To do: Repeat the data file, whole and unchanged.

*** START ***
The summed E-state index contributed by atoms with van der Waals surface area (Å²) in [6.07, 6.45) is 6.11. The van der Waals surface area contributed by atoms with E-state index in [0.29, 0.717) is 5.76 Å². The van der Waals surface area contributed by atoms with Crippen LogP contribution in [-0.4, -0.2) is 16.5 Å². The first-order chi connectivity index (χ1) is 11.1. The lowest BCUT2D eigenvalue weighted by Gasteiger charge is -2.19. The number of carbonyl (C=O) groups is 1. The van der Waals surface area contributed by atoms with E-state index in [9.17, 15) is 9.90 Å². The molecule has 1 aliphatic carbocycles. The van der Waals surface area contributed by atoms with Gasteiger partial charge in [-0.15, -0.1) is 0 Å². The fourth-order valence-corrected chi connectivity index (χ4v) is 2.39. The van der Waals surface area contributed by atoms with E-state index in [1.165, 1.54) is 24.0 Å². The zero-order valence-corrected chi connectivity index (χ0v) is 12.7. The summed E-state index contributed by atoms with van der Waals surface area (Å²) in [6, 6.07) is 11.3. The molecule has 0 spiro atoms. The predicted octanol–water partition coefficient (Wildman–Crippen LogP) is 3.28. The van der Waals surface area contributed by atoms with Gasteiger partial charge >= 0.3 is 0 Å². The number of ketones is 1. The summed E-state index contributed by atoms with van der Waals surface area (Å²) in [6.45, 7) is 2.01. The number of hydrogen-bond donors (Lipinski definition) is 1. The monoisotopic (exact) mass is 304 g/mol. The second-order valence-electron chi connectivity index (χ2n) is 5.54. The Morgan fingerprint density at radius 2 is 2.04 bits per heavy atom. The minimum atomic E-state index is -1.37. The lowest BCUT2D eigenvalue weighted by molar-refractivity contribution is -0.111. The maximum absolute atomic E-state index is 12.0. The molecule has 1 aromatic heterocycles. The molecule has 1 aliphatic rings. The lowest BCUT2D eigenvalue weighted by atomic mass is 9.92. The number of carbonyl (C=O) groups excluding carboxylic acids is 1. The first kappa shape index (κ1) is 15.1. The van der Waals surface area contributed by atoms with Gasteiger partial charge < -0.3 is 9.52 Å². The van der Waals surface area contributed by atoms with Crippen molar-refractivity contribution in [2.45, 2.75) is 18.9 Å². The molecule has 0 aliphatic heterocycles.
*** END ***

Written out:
The summed E-state index contributed by atoms with van der Waals surface area (Å²) in [6.07, 6.45) is 6.11. The van der Waals surface area contributed by atoms with E-state index in [0.29, 0.717) is 5.76 Å². The van der Waals surface area contributed by atoms with Crippen LogP contribution in [-0.4, -0.2) is 16.5 Å². The first-order chi connectivity index (χ1) is 11.1. The lowest BCUT2D eigenvalue weighted by Gasteiger charge is -2.19. The number of carbonyl (C=O) groups is 1. The van der Waals surface area contributed by atoms with E-state index in [9.17, 15) is 9.90 Å². The molecule has 1 aliphatic carbocycles. The van der Waals surface area contributed by atoms with Gasteiger partial charge in [-0.15, -0.1) is 0 Å². The fourth-order valence-corrected chi connectivity index (χ4v) is 2.39. The van der Waals surface area contributed by atoms with E-state index in [1.165, 1.54) is 24.0 Å². The zero-order valence-corrected chi connectivity index (χ0v) is 12.7. The summed E-state index contributed by atoms with van der Waals surface area (Å²) in [6, 6.07) is 11.3. The molecule has 0 spiro atoms. The predicted octanol–water partition coefficient (Wildman–Crippen LogP) is 3.28. The van der Waals surface area contributed by atoms with Gasteiger partial charge >= 0.3 is 0 Å². The number of ketones is 1. The summed E-state index contributed by atoms with van der Waals surface area (Å²) in [6.45, 7) is 2.01. The number of hydrogen-bond donors (Lipinski definition) is 1. The monoisotopic (exact) mass is 304 g/mol. The second-order valence-electron chi connectivity index (χ2n) is 5.54. The Morgan fingerprint density at radius 2 is 2.04 bits per heavy atom. The minimum atomic E-state index is -1.37. The lowest BCUT2D eigenvalue weighted by molar-refractivity contribution is -0.111. The maximum absolute atomic E-state index is 12.0. The molecule has 1 aromatic heterocycles. The molecule has 1 aliphatic rings. The lowest BCUT2D eigenvalue weighted by atomic mass is 9.92. The number of carbonyl (C=O) groups excluding carboxylic acids is 1. The first kappa shape index (κ1) is 15.1. The van der Waals surface area contributed by atoms with Gasteiger partial charge < -0.3 is 9.52 Å². The van der Waals surface area contributed by atoms with Crippen molar-refractivity contribution in [2.45, 2.75) is 18.9 Å². The molecule has 0 aliphatic heterocycles.